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Positive-definite form

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An expression

$$ \sum _ {i,k= 1 } ^ { n } a _ {ik} x _ {i} x _ {k} , $$

where $ a _ {ik} = a _ {ki} $, which takes non-negative values for any real values $ x _ {1} \dots x _ {n} $ and vanishes only for $ x _ {1} = \dots = x _ {n} = 0 $. Therefore, a positive-definite form is a quadratic form of special type. Any positive-definite form can be converted by a linear transformation to the representation

$$ \sum _ { i= } 1 ^ { n } x _ {i} ^ {2} . $$

In order that a form

$$ \sum _ {i,k= 1 } ^ { n } a _ {ik} x _ {i} x _ {k} $$

be positive definite, it is necessary and sufficient that $ \Delta _ {1} > 0 \dots \Delta _ {n} > 0 $, where

$$ \Delta _ {k} = \left | \begin{array}{ccc} a _ {11} &\dots &a _ {1k} \\ \cdot &\dots &\cdot \\ a _ {k1} &\dots &a _ {kk} \\ \end{array} \ \right | . $$

In any affine coordinate system, the distance of a point from the origin is expressed by a positive-definite form in the coordinates of the point.

A form

$$ f = \sum _ {i,k= 1 } ^ { n } a _ {ik} x _ {i} \overline{x}\; _ {k} $$

such that $ a _ {ik} = \overline{a}\; _ {ki} $ and $ f \geq 0 $ for all values of $ x _ {1} \dots x _ {n} $ and $ f = 0 $ only for $ x _ {1} = \dots = x _ {n} = 0 $ is called a Hermitian positive-definite form.

The following concepts are related to the concept of a positive-definite form: 1) a positive-definite matrix $ \| a _ {ik} \| _ {1} ^ {n} $ is a matrix such that $ \sum _ {i,k= 1 } ^ {n} a _ {ik} x _ {i} \overline{x}\; _ {k} $ is a Hermitian positive-definite form; 2) a positive-definite kernel is a function $ K( x, y) = K( y, x) $ such that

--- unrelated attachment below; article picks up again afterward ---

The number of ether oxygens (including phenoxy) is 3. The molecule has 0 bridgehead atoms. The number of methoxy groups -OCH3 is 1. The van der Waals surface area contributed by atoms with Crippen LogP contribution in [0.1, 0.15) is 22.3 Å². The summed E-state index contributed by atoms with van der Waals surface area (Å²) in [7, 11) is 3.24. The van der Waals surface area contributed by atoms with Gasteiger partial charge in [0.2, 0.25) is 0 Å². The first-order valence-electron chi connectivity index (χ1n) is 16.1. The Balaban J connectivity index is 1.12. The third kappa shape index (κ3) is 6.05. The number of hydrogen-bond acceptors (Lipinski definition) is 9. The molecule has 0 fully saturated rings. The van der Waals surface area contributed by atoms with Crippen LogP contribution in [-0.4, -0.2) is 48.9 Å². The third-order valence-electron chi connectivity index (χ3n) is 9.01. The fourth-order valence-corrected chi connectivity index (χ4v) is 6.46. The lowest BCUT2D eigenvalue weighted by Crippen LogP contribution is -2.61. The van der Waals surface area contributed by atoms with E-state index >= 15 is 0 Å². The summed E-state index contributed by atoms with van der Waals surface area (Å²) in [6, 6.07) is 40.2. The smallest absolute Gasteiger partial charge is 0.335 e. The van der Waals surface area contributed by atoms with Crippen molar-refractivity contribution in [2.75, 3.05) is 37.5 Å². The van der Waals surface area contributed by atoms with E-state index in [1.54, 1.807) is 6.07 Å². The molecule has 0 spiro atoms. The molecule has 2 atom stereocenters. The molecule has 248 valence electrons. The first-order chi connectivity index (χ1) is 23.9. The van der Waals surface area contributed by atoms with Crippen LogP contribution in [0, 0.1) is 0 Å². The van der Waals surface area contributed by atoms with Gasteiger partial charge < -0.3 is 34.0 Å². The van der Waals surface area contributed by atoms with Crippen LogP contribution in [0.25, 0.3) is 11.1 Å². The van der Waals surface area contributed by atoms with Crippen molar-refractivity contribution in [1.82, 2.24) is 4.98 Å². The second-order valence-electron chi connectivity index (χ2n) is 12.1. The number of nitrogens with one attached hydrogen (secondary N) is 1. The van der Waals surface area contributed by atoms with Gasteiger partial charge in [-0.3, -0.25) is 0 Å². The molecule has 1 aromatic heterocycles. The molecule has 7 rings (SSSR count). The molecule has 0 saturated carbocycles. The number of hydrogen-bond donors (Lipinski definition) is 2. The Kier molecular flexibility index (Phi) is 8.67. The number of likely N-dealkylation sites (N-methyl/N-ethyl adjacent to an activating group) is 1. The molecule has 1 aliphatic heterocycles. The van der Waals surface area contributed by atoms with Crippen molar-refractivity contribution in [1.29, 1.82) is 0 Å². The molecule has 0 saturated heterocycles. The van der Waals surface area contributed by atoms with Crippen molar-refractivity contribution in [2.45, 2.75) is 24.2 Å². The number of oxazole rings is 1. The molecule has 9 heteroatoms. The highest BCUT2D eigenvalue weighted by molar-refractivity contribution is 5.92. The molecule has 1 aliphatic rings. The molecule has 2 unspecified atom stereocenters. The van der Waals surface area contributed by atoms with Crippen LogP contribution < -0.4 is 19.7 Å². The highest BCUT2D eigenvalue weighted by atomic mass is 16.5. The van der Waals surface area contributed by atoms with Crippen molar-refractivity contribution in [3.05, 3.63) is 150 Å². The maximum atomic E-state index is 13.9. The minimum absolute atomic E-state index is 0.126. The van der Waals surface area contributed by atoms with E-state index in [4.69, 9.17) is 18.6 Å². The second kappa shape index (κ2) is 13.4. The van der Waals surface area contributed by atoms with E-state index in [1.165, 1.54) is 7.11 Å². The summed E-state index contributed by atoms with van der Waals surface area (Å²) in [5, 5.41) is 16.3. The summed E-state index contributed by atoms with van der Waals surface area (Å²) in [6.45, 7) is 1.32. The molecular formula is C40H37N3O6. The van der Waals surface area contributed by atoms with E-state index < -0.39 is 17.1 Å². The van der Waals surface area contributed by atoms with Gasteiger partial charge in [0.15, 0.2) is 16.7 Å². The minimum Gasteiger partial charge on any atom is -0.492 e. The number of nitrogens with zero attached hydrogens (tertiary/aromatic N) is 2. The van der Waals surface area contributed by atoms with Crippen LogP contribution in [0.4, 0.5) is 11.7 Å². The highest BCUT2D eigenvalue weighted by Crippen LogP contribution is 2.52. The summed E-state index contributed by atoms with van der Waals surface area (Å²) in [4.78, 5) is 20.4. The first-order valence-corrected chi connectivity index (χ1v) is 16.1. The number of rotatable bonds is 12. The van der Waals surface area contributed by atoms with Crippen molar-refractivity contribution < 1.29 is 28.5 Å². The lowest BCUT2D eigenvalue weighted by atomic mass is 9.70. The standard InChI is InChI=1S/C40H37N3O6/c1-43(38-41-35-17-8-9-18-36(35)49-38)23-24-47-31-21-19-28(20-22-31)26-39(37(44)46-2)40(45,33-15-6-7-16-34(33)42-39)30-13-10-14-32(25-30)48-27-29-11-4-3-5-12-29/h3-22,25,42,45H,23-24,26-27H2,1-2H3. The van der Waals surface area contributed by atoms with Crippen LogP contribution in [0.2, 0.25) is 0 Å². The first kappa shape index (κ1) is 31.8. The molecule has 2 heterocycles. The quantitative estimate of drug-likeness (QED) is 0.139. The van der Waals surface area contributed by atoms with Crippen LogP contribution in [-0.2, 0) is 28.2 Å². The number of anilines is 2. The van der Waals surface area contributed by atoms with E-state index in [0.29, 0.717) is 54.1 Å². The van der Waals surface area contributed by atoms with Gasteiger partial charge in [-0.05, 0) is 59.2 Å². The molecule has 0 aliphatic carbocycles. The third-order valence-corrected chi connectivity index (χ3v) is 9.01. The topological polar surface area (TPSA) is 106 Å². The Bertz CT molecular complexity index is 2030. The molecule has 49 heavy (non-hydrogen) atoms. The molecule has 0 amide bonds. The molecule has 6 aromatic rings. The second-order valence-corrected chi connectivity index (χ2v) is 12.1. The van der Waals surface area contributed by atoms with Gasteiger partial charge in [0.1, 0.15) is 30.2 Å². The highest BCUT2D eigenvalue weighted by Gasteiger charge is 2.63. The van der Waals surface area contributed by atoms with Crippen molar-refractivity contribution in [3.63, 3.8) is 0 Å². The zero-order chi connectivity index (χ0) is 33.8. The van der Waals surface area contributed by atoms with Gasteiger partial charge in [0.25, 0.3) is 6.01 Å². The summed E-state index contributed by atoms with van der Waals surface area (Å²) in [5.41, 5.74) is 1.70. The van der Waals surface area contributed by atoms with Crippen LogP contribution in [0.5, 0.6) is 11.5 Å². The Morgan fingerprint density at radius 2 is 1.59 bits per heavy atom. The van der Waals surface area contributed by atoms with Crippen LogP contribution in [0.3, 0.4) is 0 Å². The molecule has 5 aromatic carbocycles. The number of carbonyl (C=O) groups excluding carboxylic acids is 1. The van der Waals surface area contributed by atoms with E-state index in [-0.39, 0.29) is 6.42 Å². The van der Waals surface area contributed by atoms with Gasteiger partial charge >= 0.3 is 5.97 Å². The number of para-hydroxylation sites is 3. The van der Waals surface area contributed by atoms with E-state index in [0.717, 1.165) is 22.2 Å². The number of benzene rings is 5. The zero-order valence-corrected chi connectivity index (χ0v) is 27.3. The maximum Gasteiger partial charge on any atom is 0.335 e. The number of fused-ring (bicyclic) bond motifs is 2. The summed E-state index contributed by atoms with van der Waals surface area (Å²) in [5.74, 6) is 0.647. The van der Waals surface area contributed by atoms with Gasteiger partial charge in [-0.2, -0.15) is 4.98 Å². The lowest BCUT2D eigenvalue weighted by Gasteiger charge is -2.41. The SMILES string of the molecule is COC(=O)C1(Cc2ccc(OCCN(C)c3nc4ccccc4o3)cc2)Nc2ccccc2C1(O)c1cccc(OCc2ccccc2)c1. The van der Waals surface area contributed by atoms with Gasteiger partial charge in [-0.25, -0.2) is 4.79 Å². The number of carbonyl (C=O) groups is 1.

$$ \int\limits _ {- \infty } ^ \infty \int\limits _ {- \infty } ^ \infty K( x, y) \phi ( x) \overline{ {\phi ( y) }}\; dx dy \geq 0 $$

for every function $ \phi ( x) $ with an integrable square; 3) a positive-definite function is a function $ f( x) $ such that the kernel $ K( x, y) = f( x- y) $ is positive definite. By Bochner's theorem, the class of continuous positive-definite functions $ f( x) $ with $ f( 0) = 1 $ coincides with the class of characteristic functions of distributions of random variables (cf. Characteristic function).

Comments

A kernel that is semi-positive definite (non-negative definite) is one that satisfies $ \int K( x, y) \phi ( x) \overline{ {\phi ( y) }}\; dx dy \geq 0 $ for all $ \phi \in L _ {2} $. Such a kernel is sometimes also simply called positive. However, the phrase "positive kernel" is also used for the weaker notion $ K( x, y) \geq 0 $( almost-everywhere). A positive kernel $ \neq 0 $ in the latter sense has at least one eigen value $ > 0 $ while a semi-positive definite kernel has all eigen values $ \geq 0 $.

References

[a1] E. Lukacs, "Characteristic functions" , Griffin (1970)
[a2] P.P. Zabreiko (ed.) A.I. Koshelev (ed.) M.A. Krasnoselskii (ed.) S.G. Mikhlin (ed.) L.S. Rakovshchik (ed.) V.Ya. Stet'senko (ed.) T.O. Shaposhnikova (ed.) R.S. Anderssen (ed.) , Integral equations - a reference text , Noordhoff (1975) pp. Chapt. III, §3 (Translated from Russian)
[a3] H. Hochstadt, "Integral equations" , Wiley (1973) pp. 255ff
[a4] F.R. [F.R. Gantmakher] Gantmacher, "The theory of matrices" , I-II , Chelsea, reprint (1959) pp. Chapt. X (Translated from Russian)
How to Cite This Entry:
Positive-definite form. Encyclopedia of Mathematics. URL: http://encyclopediaofmath.org/index.php?title=Positive-definite_form&oldid=49527
This article was adapted from an original article by BSE-3 (originator), which appeared in Encyclopedia of Mathematics - ISBN 1402006098. See original article